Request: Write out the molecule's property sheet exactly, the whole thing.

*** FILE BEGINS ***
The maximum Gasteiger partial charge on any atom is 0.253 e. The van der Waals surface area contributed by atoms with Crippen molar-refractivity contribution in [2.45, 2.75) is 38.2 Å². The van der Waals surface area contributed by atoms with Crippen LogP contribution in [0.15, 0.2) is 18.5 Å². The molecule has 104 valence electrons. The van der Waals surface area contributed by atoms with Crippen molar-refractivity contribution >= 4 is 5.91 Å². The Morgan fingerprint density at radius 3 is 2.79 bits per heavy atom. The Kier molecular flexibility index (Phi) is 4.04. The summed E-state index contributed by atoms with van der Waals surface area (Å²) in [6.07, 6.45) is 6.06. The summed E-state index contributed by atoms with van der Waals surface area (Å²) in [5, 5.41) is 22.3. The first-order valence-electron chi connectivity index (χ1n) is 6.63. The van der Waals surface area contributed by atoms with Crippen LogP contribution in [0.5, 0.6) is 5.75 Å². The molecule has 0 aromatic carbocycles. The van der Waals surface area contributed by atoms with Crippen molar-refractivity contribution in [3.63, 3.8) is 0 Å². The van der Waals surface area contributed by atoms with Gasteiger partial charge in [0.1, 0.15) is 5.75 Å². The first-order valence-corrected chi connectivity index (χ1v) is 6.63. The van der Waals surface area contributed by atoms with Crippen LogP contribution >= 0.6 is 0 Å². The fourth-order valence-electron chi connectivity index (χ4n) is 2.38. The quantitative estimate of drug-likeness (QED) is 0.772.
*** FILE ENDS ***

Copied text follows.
The maximum Gasteiger partial charge on any atom is 0.253 e. The van der Waals surface area contributed by atoms with Crippen molar-refractivity contribution in [2.45, 2.75) is 38.2 Å². The van der Waals surface area contributed by atoms with Crippen LogP contribution in [0.15, 0.2) is 18.5 Å². The molecule has 104 valence electrons. The van der Waals surface area contributed by atoms with Crippen molar-refractivity contribution >= 4 is 5.91 Å². The Morgan fingerprint density at radius 3 is 2.79 bits per heavy atom. The Kier molecular flexibility index (Phi) is 4.04. The summed E-state index contributed by atoms with van der Waals surface area (Å²) in [6.07, 6.45) is 6.06. The summed E-state index contributed by atoms with van der Waals surface area (Å²) in [5, 5.41) is 22.3. The first-order valence-electron chi connectivity index (χ1n) is 6.63. The van der Waals surface area contributed by atoms with Crippen LogP contribution in [0.5, 0.6) is 5.75 Å². The molecule has 0 aromatic carbocycles. The van der Waals surface area contributed by atoms with Crippen molar-refractivity contribution in [3.63, 3.8) is 0 Å². The van der Waals surface area contributed by atoms with Gasteiger partial charge in [0.1, 0.15) is 5.75 Å². The first-order valence-corrected chi connectivity index (χ1v) is 6.63. The van der Waals surface area contributed by atoms with Crippen LogP contribution >= 0.6 is 0 Å². The fourth-order valence-electron chi connectivity index (χ4n) is 2.38. The quantitative estimate of drug-likeness (QED) is 0.772.